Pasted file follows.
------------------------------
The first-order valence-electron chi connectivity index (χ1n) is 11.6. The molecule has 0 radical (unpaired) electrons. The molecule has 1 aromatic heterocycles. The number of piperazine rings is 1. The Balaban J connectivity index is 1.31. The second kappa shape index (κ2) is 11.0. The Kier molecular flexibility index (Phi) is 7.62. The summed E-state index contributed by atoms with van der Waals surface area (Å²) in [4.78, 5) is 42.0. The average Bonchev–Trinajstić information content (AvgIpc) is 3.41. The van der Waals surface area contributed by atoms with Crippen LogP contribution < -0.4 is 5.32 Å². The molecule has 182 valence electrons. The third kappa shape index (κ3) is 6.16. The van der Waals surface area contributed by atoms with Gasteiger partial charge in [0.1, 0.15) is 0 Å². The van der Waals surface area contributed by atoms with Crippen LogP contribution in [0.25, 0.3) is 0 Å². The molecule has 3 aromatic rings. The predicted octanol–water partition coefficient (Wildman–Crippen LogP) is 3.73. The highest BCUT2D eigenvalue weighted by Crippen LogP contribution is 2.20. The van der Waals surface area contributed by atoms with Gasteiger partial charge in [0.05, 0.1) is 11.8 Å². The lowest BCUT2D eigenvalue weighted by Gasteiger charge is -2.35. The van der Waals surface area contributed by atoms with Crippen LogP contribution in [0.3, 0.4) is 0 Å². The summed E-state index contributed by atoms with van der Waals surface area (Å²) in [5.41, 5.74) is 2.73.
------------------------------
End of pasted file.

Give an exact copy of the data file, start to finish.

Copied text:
The first-order valence-electron chi connectivity index (χ1n) is 11.6. The molecule has 0 radical (unpaired) electrons. The molecule has 1 aromatic heterocycles. The number of piperazine rings is 1. The Balaban J connectivity index is 1.31. The second kappa shape index (κ2) is 11.0. The Kier molecular flexibility index (Phi) is 7.62. The summed E-state index contributed by atoms with van der Waals surface area (Å²) in [4.78, 5) is 42.0. The average Bonchev–Trinajstić information content (AvgIpc) is 3.41. The van der Waals surface area contributed by atoms with Crippen LogP contribution < -0.4 is 5.32 Å². The molecule has 182 valence electrons. The third kappa shape index (κ3) is 6.16. The van der Waals surface area contributed by atoms with Gasteiger partial charge in [0.1, 0.15) is 0 Å². The van der Waals surface area contributed by atoms with Crippen LogP contribution in [0.25, 0.3) is 0 Å². The molecule has 3 aromatic rings. The predicted octanol–water partition coefficient (Wildman–Crippen LogP) is 3.73. The highest BCUT2D eigenvalue weighted by Crippen LogP contribution is 2.20. The van der Waals surface area contributed by atoms with Gasteiger partial charge in [0.05, 0.1) is 11.8 Å². The lowest BCUT2D eigenvalue weighted by Gasteiger charge is -2.35. The van der Waals surface area contributed by atoms with Crippen LogP contribution in [0.3, 0.4) is 0 Å². The summed E-state index contributed by atoms with van der Waals surface area (Å²) in [5.41, 5.74) is 2.73.